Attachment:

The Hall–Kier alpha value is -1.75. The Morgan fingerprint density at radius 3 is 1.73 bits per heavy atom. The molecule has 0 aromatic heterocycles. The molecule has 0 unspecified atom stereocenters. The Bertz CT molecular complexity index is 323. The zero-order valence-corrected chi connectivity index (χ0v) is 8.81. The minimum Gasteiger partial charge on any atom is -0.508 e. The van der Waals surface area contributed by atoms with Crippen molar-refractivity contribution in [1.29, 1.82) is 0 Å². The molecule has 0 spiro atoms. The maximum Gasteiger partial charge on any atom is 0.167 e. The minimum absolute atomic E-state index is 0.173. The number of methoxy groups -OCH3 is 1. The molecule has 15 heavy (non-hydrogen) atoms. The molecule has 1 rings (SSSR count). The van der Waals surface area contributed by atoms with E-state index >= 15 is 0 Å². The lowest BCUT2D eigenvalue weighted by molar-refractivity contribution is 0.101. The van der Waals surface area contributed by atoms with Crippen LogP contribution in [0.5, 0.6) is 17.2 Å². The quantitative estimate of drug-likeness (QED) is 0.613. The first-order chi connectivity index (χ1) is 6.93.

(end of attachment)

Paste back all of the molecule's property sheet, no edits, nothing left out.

The Hall–Kier alpha value is -1.75. The Morgan fingerprint density at radius 3 is 1.73 bits per heavy atom. The molecule has 0 aromatic heterocycles. The molecule has 0 unspecified atom stereocenters. The Bertz CT molecular complexity index is 323. The zero-order valence-corrected chi connectivity index (χ0v) is 8.81. The minimum Gasteiger partial charge on any atom is -0.508 e. The van der Waals surface area contributed by atoms with Crippen molar-refractivity contribution in [1.29, 1.82) is 0 Å². The molecule has 0 spiro atoms. The maximum Gasteiger partial charge on any atom is 0.167 e. The minimum absolute atomic E-state index is 0.173. The number of methoxy groups -OCH3 is 1. The molecule has 15 heavy (non-hydrogen) atoms. The molecule has 1 rings (SSSR count). The van der Waals surface area contributed by atoms with E-state index >= 15 is 0 Å². The lowest BCUT2D eigenvalue weighted by molar-refractivity contribution is 0.101. The van der Waals surface area contributed by atoms with Crippen LogP contribution in [0.5, 0.6) is 17.2 Å². The quantitative estimate of drug-likeness (QED) is 0.613. The first-order chi connectivity index (χ1) is 6.93.